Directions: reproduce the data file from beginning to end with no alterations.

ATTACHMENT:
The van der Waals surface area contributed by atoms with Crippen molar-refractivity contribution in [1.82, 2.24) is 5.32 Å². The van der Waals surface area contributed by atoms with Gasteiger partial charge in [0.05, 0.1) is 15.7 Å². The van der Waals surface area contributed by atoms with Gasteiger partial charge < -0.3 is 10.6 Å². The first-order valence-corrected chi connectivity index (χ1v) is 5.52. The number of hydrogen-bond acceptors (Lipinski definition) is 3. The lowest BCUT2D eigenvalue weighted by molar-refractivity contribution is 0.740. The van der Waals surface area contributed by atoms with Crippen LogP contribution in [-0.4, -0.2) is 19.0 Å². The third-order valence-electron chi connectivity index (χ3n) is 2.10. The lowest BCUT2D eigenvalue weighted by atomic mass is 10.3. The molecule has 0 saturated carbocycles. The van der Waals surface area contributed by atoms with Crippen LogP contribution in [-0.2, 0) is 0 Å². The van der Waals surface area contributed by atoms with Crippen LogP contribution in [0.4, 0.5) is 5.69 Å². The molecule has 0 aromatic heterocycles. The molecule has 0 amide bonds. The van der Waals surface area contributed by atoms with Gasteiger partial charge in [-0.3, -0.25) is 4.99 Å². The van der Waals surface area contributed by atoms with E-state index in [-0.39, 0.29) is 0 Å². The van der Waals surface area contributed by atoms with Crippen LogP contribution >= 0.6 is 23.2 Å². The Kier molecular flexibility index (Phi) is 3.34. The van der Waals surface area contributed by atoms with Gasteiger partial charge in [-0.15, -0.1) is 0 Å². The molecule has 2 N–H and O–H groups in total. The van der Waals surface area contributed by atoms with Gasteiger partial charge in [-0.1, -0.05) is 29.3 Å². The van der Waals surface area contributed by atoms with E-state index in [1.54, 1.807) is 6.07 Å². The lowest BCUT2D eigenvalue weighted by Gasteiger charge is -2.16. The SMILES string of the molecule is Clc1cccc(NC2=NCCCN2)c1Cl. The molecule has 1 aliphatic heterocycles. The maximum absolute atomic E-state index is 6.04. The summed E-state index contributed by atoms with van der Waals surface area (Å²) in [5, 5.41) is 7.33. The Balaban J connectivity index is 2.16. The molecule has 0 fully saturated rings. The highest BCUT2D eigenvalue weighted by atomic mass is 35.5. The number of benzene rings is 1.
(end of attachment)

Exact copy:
The van der Waals surface area contributed by atoms with Crippen molar-refractivity contribution in [1.82, 2.24) is 5.32 Å². The van der Waals surface area contributed by atoms with Gasteiger partial charge in [0.05, 0.1) is 15.7 Å². The van der Waals surface area contributed by atoms with Gasteiger partial charge < -0.3 is 10.6 Å². The first-order valence-corrected chi connectivity index (χ1v) is 5.52. The number of hydrogen-bond acceptors (Lipinski definition) is 3. The lowest BCUT2D eigenvalue weighted by molar-refractivity contribution is 0.740. The van der Waals surface area contributed by atoms with Crippen LogP contribution in [-0.4, -0.2) is 19.0 Å². The third-order valence-electron chi connectivity index (χ3n) is 2.10. The lowest BCUT2D eigenvalue weighted by atomic mass is 10.3. The molecule has 0 saturated carbocycles. The van der Waals surface area contributed by atoms with Crippen LogP contribution in [-0.2, 0) is 0 Å². The van der Waals surface area contributed by atoms with Crippen LogP contribution in [0.4, 0.5) is 5.69 Å². The molecule has 0 aromatic heterocycles. The molecule has 0 amide bonds. The van der Waals surface area contributed by atoms with Gasteiger partial charge in [-0.3, -0.25) is 4.99 Å². The van der Waals surface area contributed by atoms with E-state index in [-0.39, 0.29) is 0 Å². The van der Waals surface area contributed by atoms with Crippen LogP contribution >= 0.6 is 23.2 Å². The Kier molecular flexibility index (Phi) is 3.34. The van der Waals surface area contributed by atoms with Gasteiger partial charge in [-0.15, -0.1) is 0 Å². The molecule has 2 N–H and O–H groups in total. The van der Waals surface area contributed by atoms with Gasteiger partial charge in [-0.1, -0.05) is 29.3 Å². The van der Waals surface area contributed by atoms with E-state index in [1.54, 1.807) is 6.07 Å². The lowest BCUT2D eigenvalue weighted by Gasteiger charge is -2.16. The SMILES string of the molecule is Clc1cccc(NC2=NCCCN2)c1Cl. The molecule has 1 aliphatic heterocycles. The maximum absolute atomic E-state index is 6.04. The summed E-state index contributed by atoms with van der Waals surface area (Å²) in [5, 5.41) is 7.33. The Balaban J connectivity index is 2.16. The molecule has 0 fully saturated rings. The highest BCUT2D eigenvalue weighted by atomic mass is 35.5. The number of benzene rings is 1.